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Prince Andrew’s biggest problem? Prince Andrew.

As our royal watcher explains, the unpopular prince’s reputation was sullied long before these sex allegations


 
Prince Andrew in London, June 2013. (Chris Jackson, Getty)

Prince Andrew in London, June 2013. (Chris Jackson, Getty)

Prince Andrew’s happy 2015 lasted 24 hours. On Jan. 1, royal statistician Tim O’Donovan reported that Andrew, duke of York, had increased his workload in 2014, with 367 engagements, up from 330 during the previous year.

On Jan. 2, news broke that he was accused of having sex with a teenager between 1999 and 2002. The allegations, in a recent civil court filing in Florida, are part of a bizarre, complicated and long-running lawsuit involving his old friend, American billionaire Jeffrey Epstein. The motion claims the minor “was forced to have sexual relations with this prince when she was a minor in three separate geographical locations.”

Recognizing that the royal tradition of ignoring headlines or giving a “no comment” wasn’t going to work, Buckingham Palace issued a blanket denial: “This relates to long-standing and ongoing civil proceedings in the United States, to which the duke of York is not a party. As such we would not comment on the detail. However, for the avoidance of doubt, any suggestion of impropriety with underage minors is categorically untrue.” After a weekend of salacious headlines, the palace issued a second, more forceful, denial: “It is emphatically denied that the duke of York had any form of sexual contact or relationship with [the alleged victim]. The allegations made are false and without any foundation.”

Andrew cut short a Swiss ski holiday with his younger daughter, Eugenie. He apparently wanted to personally tell his mother, Queen Elizabeth II, the allegations were false. It’s the latest scandal to encircle the monarch’s second son and also besmirch the reputation of the house of Windsor. Ever since 1982, when his heroic post-Falklands War image was tarnished after pictures of his soft-porn-star girlfriend, Koo Stark, were splashed over the world’s papers, it’s rare for a few years to pass without more damaging headlines. Lately, the stories have turned increasingly dark, amid speculation about his relationships with politicians and businessmen in dictatorships such as Kazakhstan and Azerbaijan, and of course, his acknowledged friendship with Jeffrey Epstein.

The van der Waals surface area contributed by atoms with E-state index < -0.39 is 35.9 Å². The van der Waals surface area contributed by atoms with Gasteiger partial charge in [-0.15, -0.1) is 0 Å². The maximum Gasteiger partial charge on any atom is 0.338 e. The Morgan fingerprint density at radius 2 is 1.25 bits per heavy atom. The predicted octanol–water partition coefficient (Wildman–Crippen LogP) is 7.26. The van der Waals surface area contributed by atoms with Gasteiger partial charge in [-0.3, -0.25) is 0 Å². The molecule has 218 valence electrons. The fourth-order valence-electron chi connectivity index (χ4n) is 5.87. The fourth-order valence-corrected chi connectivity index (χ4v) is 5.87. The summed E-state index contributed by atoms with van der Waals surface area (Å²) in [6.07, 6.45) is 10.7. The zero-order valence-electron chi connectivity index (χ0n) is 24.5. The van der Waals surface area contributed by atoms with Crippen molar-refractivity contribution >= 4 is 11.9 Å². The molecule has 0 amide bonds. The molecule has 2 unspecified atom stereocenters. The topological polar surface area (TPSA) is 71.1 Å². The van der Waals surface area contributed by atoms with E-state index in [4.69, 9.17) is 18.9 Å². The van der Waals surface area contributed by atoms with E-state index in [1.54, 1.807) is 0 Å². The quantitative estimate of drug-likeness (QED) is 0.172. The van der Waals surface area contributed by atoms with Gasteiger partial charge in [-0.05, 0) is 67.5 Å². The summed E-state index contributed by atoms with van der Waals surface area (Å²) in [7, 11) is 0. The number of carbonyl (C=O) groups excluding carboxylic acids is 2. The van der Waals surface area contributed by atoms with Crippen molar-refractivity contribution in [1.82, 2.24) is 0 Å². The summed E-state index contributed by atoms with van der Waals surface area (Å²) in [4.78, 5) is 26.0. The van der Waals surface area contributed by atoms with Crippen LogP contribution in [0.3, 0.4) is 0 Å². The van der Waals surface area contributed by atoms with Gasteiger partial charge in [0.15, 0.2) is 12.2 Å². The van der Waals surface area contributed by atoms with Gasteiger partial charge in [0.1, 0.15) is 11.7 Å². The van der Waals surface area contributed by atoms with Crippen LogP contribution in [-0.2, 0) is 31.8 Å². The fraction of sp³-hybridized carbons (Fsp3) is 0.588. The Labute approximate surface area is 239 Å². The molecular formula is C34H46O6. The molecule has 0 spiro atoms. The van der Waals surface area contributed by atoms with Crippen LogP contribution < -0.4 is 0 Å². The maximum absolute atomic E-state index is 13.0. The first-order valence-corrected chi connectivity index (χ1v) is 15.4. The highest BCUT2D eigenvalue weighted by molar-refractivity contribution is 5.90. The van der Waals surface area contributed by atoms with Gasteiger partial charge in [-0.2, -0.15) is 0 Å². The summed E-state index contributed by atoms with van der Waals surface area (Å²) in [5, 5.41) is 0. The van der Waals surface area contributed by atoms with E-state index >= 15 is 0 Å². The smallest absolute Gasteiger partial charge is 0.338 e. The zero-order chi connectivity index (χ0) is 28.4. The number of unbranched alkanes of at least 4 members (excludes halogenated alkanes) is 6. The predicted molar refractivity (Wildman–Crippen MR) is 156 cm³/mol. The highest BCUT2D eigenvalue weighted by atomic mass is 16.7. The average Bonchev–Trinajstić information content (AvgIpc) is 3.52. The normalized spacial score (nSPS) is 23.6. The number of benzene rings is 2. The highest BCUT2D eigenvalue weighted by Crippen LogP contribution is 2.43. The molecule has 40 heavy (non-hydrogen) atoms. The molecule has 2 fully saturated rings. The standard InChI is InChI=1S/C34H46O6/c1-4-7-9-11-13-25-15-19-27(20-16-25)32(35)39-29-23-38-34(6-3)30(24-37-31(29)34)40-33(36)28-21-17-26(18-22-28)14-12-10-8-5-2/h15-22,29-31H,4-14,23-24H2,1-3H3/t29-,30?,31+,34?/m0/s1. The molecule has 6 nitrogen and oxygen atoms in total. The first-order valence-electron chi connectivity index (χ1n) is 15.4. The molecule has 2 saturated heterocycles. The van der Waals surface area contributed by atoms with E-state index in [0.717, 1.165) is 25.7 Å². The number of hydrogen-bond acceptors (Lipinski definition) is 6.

By now, the unending drip of negative headlines can’t be chalked down to bad luck. They point to a character flaw in Andrew’s personality. Though he does do good work—this year he used his long-standing interest in technology to set up a digital enterprise scheme with the singer Will.i.am for young people wanting to turn their ideas into businesses — he’s also seen as arrogant, entitled and self-aggrandizing. He’s earned the nickname “Air Miles Andy” for his appreciation of a globe-trotting, jet-set lifestyle subsidized by taxpayers and wealthy friends, as well as his love of using aircraft and helicopters to get to places easily accessible by more pedestrian vehicles. When leaked diplomatic cables revealed a U.S. ambassador called him “cocky” and “rude,” the tabloids delighted in regaling Britons with examples of his boorish behaviour (On long, international trips, his valet wrestled with a six-foot ironing board that Andrew reportedly insisted must accompany him.)

No wonder even his older brother, Prince Charles, has sought to distance himself, and the future of the Windsor dynasty, from the Yorks. Charles wants to limit the main “working” royal family to the core line of Waleses, squeezing out Andrew’s daughters, Beatrice and Eugenie. Charles, as well as the Queen’s advisers, have reportedly fought attempts to give the princesses any sort of official royal role.

Now come the most damaging scandal possible — being accused of having sex with underage girls. It should be made clear Andrew isn’t charged with any offence, nor is he the defendant of any lawsuit. His name was included in the information part of a court filing. The scandal has made headlines before. Back in 2011, Andrew was forced to apologize and distance himself from the financier in 2011 after photographs surfaced showing the two men walking together, shortly after the American had been released from 13 months behind bars. Epstein had pleaded guilty to a state charge of soliciting prostitution with a minor in 2008.